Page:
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Prediction of early reperfusion from repeated arterial spin labeling perfusion magnetic resonance imaging during intravenous thrombolysis

: Okazaki, S.; Griebe, M.; Gregori, J.; Günther, M.; Sauter-Servaes, J.; Wolf, M.E.; Gass, A.; Hennerici, M.G.; Szabo, K.; Kern, R.


Stroke 47 (2016), Nr.1, S.247-250
ISSN: 0039-2499
ISSN: 0749-7954
ISSN: 1524-4628
Bundesministerium für Bildung und Forschung BMBF
Fraunhofer MEVIS ()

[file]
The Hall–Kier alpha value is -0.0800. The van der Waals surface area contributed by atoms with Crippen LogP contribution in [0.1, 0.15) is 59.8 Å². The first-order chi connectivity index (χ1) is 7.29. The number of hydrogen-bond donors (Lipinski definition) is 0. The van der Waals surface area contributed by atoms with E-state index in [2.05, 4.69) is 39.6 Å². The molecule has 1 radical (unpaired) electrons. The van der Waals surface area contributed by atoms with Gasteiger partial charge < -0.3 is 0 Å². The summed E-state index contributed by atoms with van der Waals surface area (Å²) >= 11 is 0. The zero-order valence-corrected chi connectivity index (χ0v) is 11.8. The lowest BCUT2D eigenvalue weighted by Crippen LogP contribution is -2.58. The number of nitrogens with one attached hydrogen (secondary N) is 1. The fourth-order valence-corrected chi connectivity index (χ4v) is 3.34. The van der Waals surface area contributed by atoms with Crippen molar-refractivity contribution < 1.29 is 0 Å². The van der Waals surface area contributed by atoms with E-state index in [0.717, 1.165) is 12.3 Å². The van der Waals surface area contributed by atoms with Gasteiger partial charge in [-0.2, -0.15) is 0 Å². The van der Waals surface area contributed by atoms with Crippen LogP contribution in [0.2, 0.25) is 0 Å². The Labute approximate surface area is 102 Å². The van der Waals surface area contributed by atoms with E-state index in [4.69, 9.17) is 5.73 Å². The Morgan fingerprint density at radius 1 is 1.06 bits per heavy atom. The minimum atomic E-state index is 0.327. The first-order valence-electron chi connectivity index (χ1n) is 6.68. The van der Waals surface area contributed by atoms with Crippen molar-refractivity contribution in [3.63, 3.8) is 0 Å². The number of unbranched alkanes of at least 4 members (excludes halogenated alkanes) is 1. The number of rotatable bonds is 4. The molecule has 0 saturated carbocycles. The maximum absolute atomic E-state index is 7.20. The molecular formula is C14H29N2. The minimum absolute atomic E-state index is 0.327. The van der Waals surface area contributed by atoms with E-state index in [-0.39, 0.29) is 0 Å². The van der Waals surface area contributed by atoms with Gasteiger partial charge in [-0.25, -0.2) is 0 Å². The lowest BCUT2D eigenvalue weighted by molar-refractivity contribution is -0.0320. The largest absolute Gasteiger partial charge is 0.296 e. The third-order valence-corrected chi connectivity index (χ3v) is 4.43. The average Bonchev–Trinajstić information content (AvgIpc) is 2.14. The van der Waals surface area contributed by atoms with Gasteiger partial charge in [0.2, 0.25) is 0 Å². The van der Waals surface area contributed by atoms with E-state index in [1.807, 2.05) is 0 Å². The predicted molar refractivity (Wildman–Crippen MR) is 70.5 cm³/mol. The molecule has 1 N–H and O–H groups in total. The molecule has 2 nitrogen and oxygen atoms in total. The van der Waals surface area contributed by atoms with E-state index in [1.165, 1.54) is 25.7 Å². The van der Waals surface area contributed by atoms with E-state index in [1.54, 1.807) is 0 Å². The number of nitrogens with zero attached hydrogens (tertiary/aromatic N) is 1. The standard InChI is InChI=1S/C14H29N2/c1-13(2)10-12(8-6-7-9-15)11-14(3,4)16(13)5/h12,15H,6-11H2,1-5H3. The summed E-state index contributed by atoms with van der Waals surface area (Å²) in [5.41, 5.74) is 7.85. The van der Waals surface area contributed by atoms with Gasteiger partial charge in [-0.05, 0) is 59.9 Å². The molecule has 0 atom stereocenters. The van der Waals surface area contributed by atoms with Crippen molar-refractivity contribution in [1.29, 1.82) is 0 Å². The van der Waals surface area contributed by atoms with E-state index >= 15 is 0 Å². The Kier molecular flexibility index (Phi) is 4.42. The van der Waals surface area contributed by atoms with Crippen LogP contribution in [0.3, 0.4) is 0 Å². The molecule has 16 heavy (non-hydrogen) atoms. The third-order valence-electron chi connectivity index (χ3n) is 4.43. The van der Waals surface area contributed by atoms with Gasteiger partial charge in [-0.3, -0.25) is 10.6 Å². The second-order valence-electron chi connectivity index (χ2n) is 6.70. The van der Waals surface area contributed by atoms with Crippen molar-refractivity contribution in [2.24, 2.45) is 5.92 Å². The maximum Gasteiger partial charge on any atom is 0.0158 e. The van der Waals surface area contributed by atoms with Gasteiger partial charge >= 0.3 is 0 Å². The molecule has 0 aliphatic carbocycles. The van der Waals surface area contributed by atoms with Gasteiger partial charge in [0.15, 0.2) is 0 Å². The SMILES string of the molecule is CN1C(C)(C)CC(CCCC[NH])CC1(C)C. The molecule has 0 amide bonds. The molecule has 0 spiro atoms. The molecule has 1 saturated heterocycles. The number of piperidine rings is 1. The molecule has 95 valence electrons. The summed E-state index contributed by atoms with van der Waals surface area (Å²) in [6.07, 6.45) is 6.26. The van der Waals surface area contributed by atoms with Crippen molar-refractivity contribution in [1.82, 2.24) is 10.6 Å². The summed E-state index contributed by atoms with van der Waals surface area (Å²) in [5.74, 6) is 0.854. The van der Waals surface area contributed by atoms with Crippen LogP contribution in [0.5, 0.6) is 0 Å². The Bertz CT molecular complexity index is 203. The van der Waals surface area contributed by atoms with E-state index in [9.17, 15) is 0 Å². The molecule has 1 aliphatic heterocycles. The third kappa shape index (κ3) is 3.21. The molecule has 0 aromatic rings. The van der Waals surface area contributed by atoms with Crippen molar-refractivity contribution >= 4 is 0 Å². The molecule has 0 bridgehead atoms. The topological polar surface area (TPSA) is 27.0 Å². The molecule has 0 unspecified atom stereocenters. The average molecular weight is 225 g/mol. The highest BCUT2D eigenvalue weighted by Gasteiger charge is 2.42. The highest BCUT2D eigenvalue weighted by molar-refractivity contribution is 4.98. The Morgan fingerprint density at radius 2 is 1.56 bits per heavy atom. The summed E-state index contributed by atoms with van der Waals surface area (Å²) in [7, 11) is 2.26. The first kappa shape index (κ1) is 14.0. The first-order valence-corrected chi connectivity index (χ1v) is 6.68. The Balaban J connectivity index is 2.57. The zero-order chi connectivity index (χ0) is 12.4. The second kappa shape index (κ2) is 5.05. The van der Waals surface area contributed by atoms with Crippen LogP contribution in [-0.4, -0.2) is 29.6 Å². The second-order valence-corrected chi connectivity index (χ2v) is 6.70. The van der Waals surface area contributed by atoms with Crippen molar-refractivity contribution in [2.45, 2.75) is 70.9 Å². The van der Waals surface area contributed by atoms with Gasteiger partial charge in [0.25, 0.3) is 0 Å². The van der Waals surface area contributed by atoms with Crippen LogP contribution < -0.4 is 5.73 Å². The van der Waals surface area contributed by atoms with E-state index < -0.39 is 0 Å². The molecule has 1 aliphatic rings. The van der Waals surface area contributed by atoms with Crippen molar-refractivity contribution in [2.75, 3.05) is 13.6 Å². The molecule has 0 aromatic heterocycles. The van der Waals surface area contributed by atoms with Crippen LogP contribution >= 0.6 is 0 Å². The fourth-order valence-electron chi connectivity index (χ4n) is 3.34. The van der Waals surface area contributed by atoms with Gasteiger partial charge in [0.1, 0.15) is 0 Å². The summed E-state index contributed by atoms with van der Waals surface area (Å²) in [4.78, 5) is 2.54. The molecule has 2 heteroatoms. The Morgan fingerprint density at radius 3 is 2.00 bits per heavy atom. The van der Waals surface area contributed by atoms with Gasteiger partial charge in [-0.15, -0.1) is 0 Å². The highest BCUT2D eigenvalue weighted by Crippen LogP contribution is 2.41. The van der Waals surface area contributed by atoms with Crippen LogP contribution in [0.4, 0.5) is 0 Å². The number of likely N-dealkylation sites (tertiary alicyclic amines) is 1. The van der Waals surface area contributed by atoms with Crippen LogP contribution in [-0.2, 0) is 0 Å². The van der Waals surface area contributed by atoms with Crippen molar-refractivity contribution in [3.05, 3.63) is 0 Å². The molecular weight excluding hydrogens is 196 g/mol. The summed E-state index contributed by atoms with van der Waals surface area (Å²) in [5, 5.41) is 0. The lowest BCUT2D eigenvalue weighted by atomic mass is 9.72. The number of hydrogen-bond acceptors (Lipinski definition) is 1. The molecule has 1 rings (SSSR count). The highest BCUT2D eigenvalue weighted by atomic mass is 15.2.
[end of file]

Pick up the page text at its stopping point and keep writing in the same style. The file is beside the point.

Background and Purpose There are few in vivo data on the pathophysiology of reperfusion during systemic thrombolysis. We monitored the time course of cerebral perfusion changes in patients during thrombolysis with repeated arterial spin labeling perfusion magnetic resonance imaging. Methods Ten patients with proximal arterial occlusion within 4.5 hours after symptom onset were prospectively enrolled. All patients received intravenous thrombolysis during the magnetic resonance imaging examination. Repeated arterial spin labeling perfusion images were acquired during the 60-minute therapy and at follow-up after 24 to 72 hours. Clinical data, magnetic resonance imaging features, and cerebral perfusion changes were analyzed. Results Before thrombolysis, arterial spin labeling hypoperfusion and fluid-attenuation inversion recovery vascular hyperintensity in the territory of the occluded arteries were observed in all patients. In 5 patients, extensive arterial transit artifacts (ATA) developed in the hypoperfused area. The ATA corresponded with fluid-attenuation inversion recovery vascular hyperintensities. All 5 patients who developed extensive ATA in the hypoperfused area had complete reperfusion after thrombolysis, whereas the 5 without extensive ATA showed no or only partial reperfusion (P<0.01). The development of ATA preceded the normalization of tissue perfusion. Conclusions The development of ATA during thrombolysis is associated with early reperfusion after thrombolysis. arterial spin labeling assessment during intravenous thrombolysis has the potential to guide subsequent therapeutic strategies in patients with acute stroke.